Institutional investors are essential to the long-term fortunes of the crypto industry. That includes holding digital assets, embracing blockchain technologies and allocating to crypto-correlated equities. The crypto industry may lure more high-level investors by adopting environmental, social, and governance (ESG) standards.
That’s a primary takeaway from CoinDesk’s first Consensus Report, which includes some implications for exchange traded funds such as the Invesco Alerian Galaxy Crypto Economy ETF (SATO) and the Invesco Alerian Galaxy Blockchain Users and Decentralized Commerce ETF (BLKC).
The Consensus report points out that if blockchain companies want to attract more institutional investors, ESG isn’t a choice. Rather, it’s a necessity.
“While there are some in the crypto industry that want to dismiss ESG entirely as a contraption too difficult to work with, participants in a roundtable discussion at Consensus were optimistic, with the theme being how to embrace ESG and not hide from it,” according to the report.
Laying the Foundation for ESG in Crypto
Many people have discussed the intersection of ESG and crypto already. This is particularly true of crypto miners — including SATO member firms. That’s an energy-intensive industry and as such, has drawn regulatory scrutiny and criticism from environmental groups.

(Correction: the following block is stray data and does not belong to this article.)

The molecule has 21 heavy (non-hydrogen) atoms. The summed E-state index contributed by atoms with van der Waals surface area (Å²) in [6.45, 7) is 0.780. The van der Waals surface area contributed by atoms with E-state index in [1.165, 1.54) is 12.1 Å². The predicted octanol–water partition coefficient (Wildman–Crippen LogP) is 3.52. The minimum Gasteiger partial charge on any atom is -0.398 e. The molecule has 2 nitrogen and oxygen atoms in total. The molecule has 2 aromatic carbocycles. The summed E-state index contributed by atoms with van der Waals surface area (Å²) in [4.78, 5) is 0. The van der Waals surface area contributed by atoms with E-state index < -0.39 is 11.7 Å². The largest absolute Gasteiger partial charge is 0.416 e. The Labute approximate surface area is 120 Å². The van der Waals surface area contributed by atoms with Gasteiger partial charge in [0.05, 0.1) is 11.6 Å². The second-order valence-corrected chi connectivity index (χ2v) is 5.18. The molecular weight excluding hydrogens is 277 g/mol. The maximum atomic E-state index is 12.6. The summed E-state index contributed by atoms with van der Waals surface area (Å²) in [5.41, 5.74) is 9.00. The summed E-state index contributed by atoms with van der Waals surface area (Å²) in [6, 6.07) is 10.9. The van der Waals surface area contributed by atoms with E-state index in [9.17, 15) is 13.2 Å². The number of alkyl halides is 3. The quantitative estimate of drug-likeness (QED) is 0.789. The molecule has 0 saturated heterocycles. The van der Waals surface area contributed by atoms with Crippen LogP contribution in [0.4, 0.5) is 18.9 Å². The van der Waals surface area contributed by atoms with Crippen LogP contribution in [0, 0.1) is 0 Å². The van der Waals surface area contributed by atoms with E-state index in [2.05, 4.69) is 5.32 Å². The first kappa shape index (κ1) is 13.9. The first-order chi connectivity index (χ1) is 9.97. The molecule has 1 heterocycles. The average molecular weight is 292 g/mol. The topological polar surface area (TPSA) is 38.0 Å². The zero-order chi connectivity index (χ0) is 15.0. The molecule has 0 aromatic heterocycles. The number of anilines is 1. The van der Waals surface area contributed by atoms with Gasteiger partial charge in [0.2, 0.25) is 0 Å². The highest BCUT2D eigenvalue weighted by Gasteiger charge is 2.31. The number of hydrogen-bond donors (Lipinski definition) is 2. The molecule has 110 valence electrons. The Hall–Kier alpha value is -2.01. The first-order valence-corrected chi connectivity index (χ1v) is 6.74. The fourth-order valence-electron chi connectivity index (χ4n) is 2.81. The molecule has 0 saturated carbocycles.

Point is whether it’s crypto mining or blockchain, companies in these spaces need to make their ESG intentions clear. They also must ensure such efforts are tangible, in order to catch the eyes of institutional investors.
“A winning narrative here begins with providing the means for corporations to hit their own ESG mandates, according to Consensus attendees. For the blockchain industry’s ESG endeavors to be noticed, it needs to support initiatives that have a ‘demonstrable impact that is realized at the point of decision,’ as one attendee with experience building blockchain traceability solutions put it,” noted CoinDesk in the report.
The good news for BLKC is that blockchain technology is far more expansive than crypto. The industry may already sport more ESG credibility than it’s given credit for, such as its applications in climate-relevant spaces.
“Another way blockchain could be useful for corporations is to provide a more efficient marketplace for trading carbon credits,” concluded the Consensus report. “These are assets that represent a company’s right to emit a certain amount of carbon dioxide, which can be traded or sold to offset greenhouse gas emissions elsewhere. Several companies have already launched both blockchain-based and non-crypto marketplaces for digitizing and trading these assets.”
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